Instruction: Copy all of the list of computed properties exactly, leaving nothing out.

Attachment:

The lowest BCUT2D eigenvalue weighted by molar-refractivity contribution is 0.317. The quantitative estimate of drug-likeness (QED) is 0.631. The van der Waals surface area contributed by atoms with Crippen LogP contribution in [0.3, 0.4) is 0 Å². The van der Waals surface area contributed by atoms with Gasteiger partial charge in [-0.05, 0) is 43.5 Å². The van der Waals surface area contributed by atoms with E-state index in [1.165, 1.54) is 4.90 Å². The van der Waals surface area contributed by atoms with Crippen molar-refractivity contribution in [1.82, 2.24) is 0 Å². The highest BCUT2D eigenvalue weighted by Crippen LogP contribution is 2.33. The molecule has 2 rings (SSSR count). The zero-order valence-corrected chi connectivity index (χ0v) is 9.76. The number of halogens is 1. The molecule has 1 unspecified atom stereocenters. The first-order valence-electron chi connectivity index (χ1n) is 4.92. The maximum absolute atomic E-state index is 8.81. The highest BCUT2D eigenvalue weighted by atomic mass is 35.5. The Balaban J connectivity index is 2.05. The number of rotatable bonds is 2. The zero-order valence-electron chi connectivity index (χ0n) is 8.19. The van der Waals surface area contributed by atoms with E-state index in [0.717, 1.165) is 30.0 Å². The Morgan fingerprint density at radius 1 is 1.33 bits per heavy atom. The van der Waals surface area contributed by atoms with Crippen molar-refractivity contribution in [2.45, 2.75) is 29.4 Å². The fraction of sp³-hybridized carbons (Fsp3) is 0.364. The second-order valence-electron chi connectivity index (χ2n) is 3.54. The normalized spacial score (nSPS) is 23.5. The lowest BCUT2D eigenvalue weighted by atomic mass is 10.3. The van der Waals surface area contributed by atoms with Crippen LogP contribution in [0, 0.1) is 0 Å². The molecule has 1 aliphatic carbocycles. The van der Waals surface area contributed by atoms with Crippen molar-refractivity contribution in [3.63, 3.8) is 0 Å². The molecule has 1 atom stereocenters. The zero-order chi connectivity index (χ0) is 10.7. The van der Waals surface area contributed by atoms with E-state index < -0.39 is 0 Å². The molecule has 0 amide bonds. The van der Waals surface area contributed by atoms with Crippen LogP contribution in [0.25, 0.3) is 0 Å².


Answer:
The lowest BCUT2D eigenvalue weighted by molar-refractivity contribution is 0.317. The quantitative estimate of drug-likeness (QED) is 0.631. The van der Waals surface area contributed by atoms with Crippen LogP contribution in [0.3, 0.4) is 0 Å². The van der Waals surface area contributed by atoms with Gasteiger partial charge in [-0.05, 0) is 43.5 Å². The van der Waals surface area contributed by atoms with E-state index in [1.165, 1.54) is 4.90 Å². The van der Waals surface area contributed by atoms with Crippen molar-refractivity contribution in [1.82, 2.24) is 0 Å². The highest BCUT2D eigenvalue weighted by Crippen LogP contribution is 2.33. The molecule has 2 rings (SSSR count). The zero-order valence-corrected chi connectivity index (χ0v) is 9.76. The number of halogens is 1. The molecule has 1 unspecified atom stereocenters. The first-order valence-electron chi connectivity index (χ1n) is 4.92. The maximum absolute atomic E-state index is 8.81. The highest BCUT2D eigenvalue weighted by atomic mass is 35.5. The Balaban J connectivity index is 2.05. The number of rotatable bonds is 2. The zero-order valence-electron chi connectivity index (χ0n) is 8.19. The van der Waals surface area contributed by atoms with E-state index in [0.717, 1.165) is 30.0 Å². The Morgan fingerprint density at radius 1 is 1.33 bits per heavy atom. The van der Waals surface area contributed by atoms with Crippen molar-refractivity contribution in [2.45, 2.75) is 29.4 Å². The fraction of sp³-hybridized carbons (Fsp3) is 0.364. The second-order valence-electron chi connectivity index (χ2n) is 3.54. The normalized spacial score (nSPS) is 23.5. The lowest BCUT2D eigenvalue weighted by atomic mass is 10.3. The van der Waals surface area contributed by atoms with Crippen LogP contribution in [0, 0.1) is 0 Å². The molecule has 1 aliphatic carbocycles. The van der Waals surface area contributed by atoms with Crippen molar-refractivity contribution in [3.63, 3.8) is 0 Å². The molecule has 1 atom stereocenters. The zero-order chi connectivity index (χ0) is 10.7. The van der Waals surface area contributed by atoms with E-state index < -0.39 is 0 Å². The molecule has 0 amide bonds. The van der Waals surface area contributed by atoms with Crippen LogP contribution in [0.25, 0.3) is 0 Å².